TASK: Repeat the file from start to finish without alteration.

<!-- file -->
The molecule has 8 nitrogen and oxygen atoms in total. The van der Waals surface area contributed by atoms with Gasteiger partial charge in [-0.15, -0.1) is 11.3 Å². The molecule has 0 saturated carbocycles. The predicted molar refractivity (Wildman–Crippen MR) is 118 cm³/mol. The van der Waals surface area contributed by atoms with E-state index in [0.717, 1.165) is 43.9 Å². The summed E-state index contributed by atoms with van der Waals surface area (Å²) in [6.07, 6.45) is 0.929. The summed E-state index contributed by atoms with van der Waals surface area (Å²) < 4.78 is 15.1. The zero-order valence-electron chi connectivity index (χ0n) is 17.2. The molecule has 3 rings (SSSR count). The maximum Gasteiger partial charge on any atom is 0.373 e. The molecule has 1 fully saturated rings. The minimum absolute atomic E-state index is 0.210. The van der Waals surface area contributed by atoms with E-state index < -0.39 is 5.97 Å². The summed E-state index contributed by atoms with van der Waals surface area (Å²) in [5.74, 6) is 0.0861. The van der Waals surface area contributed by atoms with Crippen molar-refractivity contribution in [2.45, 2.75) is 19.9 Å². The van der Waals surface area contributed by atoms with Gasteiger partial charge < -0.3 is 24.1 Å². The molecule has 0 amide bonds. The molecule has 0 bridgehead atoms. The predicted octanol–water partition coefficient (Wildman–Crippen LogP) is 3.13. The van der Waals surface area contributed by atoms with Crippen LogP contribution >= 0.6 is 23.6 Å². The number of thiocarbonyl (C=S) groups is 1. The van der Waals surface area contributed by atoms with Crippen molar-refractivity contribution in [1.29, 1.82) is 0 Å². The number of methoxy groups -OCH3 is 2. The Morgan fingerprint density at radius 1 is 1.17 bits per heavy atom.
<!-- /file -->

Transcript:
The molecule has 8 nitrogen and oxygen atoms in total. The van der Waals surface area contributed by atoms with Gasteiger partial charge in [-0.15, -0.1) is 11.3 Å². The molecule has 0 saturated carbocycles. The predicted molar refractivity (Wildman–Crippen MR) is 118 cm³/mol. The van der Waals surface area contributed by atoms with E-state index in [0.717, 1.165) is 43.9 Å². The summed E-state index contributed by atoms with van der Waals surface area (Å²) in [6.07, 6.45) is 0.929. The summed E-state index contributed by atoms with van der Waals surface area (Å²) < 4.78 is 15.1. The zero-order valence-electron chi connectivity index (χ0n) is 17.2. The molecule has 3 rings (SSSR count). The maximum Gasteiger partial charge on any atom is 0.373 e. The molecule has 1 fully saturated rings. The minimum absolute atomic E-state index is 0.210. The van der Waals surface area contributed by atoms with E-state index < -0.39 is 5.97 Å². The summed E-state index contributed by atoms with van der Waals surface area (Å²) in [5.74, 6) is 0.0861. The van der Waals surface area contributed by atoms with Crippen molar-refractivity contribution in [2.45, 2.75) is 19.9 Å². The van der Waals surface area contributed by atoms with Gasteiger partial charge < -0.3 is 24.1 Å². The molecule has 0 amide bonds. The molecule has 0 bridgehead atoms. The predicted octanol–water partition coefficient (Wildman–Crippen LogP) is 3.13. The van der Waals surface area contributed by atoms with Crippen LogP contribution >= 0.6 is 23.6 Å². The number of thiocarbonyl (C=S) groups is 1. The van der Waals surface area contributed by atoms with Crippen molar-refractivity contribution in [1.29, 1.82) is 0 Å². The number of methoxy groups -OCH3 is 2. The Morgan fingerprint density at radius 1 is 1.17 bits per heavy atom.